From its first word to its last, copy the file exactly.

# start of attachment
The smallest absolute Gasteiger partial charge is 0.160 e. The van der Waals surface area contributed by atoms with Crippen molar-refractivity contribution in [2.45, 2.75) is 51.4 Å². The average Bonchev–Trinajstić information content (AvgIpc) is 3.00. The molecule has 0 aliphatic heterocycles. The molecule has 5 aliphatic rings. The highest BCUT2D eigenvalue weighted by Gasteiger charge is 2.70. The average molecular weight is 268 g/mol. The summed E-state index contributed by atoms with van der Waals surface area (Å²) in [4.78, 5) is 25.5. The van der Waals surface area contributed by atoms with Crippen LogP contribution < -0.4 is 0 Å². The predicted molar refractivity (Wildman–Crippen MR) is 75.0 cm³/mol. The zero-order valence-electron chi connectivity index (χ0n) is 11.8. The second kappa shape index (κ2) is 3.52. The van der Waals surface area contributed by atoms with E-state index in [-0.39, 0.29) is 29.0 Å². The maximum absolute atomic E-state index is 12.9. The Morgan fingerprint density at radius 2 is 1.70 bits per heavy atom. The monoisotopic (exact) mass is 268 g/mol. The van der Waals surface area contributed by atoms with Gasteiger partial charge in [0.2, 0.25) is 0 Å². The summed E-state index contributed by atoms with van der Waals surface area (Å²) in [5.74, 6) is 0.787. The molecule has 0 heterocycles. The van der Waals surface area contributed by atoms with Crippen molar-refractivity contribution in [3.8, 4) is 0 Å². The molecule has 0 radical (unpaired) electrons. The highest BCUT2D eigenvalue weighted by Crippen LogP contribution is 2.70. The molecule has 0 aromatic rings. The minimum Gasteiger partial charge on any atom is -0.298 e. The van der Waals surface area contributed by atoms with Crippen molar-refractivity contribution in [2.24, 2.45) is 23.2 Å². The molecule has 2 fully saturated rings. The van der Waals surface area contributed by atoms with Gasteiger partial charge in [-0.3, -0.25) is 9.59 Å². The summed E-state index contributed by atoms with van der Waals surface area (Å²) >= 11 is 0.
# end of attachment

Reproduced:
The smallest absolute Gasteiger partial charge is 0.160 e. The van der Waals surface area contributed by atoms with Crippen molar-refractivity contribution in [2.45, 2.75) is 51.4 Å². The average Bonchev–Trinajstić information content (AvgIpc) is 3.00. The molecule has 0 aliphatic heterocycles. The molecule has 5 aliphatic rings. The highest BCUT2D eigenvalue weighted by Gasteiger charge is 2.70. The average molecular weight is 268 g/mol. The summed E-state index contributed by atoms with van der Waals surface area (Å²) in [4.78, 5) is 25.5. The van der Waals surface area contributed by atoms with Crippen LogP contribution < -0.4 is 0 Å². The predicted molar refractivity (Wildman–Crippen MR) is 75.0 cm³/mol. The zero-order valence-electron chi connectivity index (χ0n) is 11.8. The second kappa shape index (κ2) is 3.52. The van der Waals surface area contributed by atoms with E-state index in [-0.39, 0.29) is 29.0 Å². The maximum absolute atomic E-state index is 12.9. The Morgan fingerprint density at radius 2 is 1.70 bits per heavy atom. The monoisotopic (exact) mass is 268 g/mol. The van der Waals surface area contributed by atoms with Gasteiger partial charge in [0.2, 0.25) is 0 Å². The summed E-state index contributed by atoms with van der Waals surface area (Å²) in [5.74, 6) is 0.787. The molecule has 0 heterocycles. The van der Waals surface area contributed by atoms with Crippen molar-refractivity contribution in [3.8, 4) is 0 Å². The molecule has 0 radical (unpaired) electrons. The highest BCUT2D eigenvalue weighted by Crippen LogP contribution is 2.70. The molecule has 0 aromatic rings. The minimum Gasteiger partial charge on any atom is -0.298 e. The van der Waals surface area contributed by atoms with Crippen molar-refractivity contribution in [2.24, 2.45) is 23.2 Å². The molecule has 2 fully saturated rings. The van der Waals surface area contributed by atoms with Gasteiger partial charge in [-0.3, -0.25) is 9.59 Å². The summed E-state index contributed by atoms with van der Waals surface area (Å²) >= 11 is 0.